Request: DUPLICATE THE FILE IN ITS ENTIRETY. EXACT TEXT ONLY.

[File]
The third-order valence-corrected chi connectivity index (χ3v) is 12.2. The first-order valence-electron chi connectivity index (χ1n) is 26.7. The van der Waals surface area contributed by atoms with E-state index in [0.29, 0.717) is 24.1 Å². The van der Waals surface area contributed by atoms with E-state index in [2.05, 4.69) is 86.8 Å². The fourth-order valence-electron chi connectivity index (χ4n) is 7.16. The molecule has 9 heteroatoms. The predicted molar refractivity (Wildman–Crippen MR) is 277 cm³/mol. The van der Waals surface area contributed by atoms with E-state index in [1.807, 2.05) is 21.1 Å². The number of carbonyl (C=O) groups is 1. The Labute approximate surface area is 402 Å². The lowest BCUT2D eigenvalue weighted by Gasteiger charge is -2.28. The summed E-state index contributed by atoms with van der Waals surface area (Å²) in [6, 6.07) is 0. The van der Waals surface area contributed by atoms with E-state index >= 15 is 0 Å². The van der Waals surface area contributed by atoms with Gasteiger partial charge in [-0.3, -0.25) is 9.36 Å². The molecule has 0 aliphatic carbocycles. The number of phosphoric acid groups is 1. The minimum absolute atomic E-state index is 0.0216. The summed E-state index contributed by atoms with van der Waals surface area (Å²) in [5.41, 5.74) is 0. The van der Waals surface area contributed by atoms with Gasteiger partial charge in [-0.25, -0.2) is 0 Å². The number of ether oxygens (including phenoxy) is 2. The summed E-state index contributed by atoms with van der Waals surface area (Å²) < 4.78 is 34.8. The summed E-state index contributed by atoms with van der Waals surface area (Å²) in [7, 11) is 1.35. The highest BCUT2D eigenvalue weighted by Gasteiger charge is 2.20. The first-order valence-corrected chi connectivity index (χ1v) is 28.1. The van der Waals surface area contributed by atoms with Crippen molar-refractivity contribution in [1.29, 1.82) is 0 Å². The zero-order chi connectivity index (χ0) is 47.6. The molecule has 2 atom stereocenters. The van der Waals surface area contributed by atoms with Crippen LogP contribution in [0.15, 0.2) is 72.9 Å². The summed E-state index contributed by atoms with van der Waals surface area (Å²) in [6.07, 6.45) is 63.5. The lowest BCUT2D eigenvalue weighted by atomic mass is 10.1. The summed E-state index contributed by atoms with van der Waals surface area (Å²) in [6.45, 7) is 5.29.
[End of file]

The third-order valence-corrected chi connectivity index (χ3v) is 12.2. The first-order valence-electron chi connectivity index (χ1n) is 26.7. The van der Waals surface area contributed by atoms with E-state index in [0.29, 0.717) is 24.1 Å². The van der Waals surface area contributed by atoms with E-state index in [2.05, 4.69) is 86.8 Å². The fourth-order valence-electron chi connectivity index (χ4n) is 7.16. The molecule has 9 heteroatoms. The predicted molar refractivity (Wildman–Crippen MR) is 277 cm³/mol. The van der Waals surface area contributed by atoms with E-state index in [1.807, 2.05) is 21.1 Å². The number of carbonyl (C=O) groups is 1. The Labute approximate surface area is 402 Å². The lowest BCUT2D eigenvalue weighted by Gasteiger charge is -2.28. The summed E-state index contributed by atoms with van der Waals surface area (Å²) in [6, 6.07) is 0. The van der Waals surface area contributed by atoms with E-state index >= 15 is 0 Å². The van der Waals surface area contributed by atoms with Gasteiger partial charge in [-0.3, -0.25) is 9.36 Å². The molecule has 0 aliphatic carbocycles. The number of phosphoric acid groups is 1. The minimum absolute atomic E-state index is 0.0216. The summed E-state index contributed by atoms with van der Waals surface area (Å²) in [5.41, 5.74) is 0. The van der Waals surface area contributed by atoms with Gasteiger partial charge in [-0.25, -0.2) is 0 Å². The number of ether oxygens (including phenoxy) is 2. The summed E-state index contributed by atoms with van der Waals surface area (Å²) < 4.78 is 34.8. The summed E-state index contributed by atoms with van der Waals surface area (Å²) in [7, 11) is 1.35. The highest BCUT2D eigenvalue weighted by Gasteiger charge is 2.20. The first-order valence-corrected chi connectivity index (χ1v) is 28.1. The van der Waals surface area contributed by atoms with Crippen molar-refractivity contribution in [1.29, 1.82) is 0 Å². The zero-order chi connectivity index (χ0) is 47.6. The molecule has 2 atom stereocenters. The van der Waals surface area contributed by atoms with Crippen LogP contribution in [0.15, 0.2) is 72.9 Å². The summed E-state index contributed by atoms with van der Waals surface area (Å²) in [6.07, 6.45) is 63.5. The lowest BCUT2D eigenvalue weighted by atomic mass is 10.1. The summed E-state index contributed by atoms with van der Waals surface area (Å²) in [6.45, 7) is 5.29.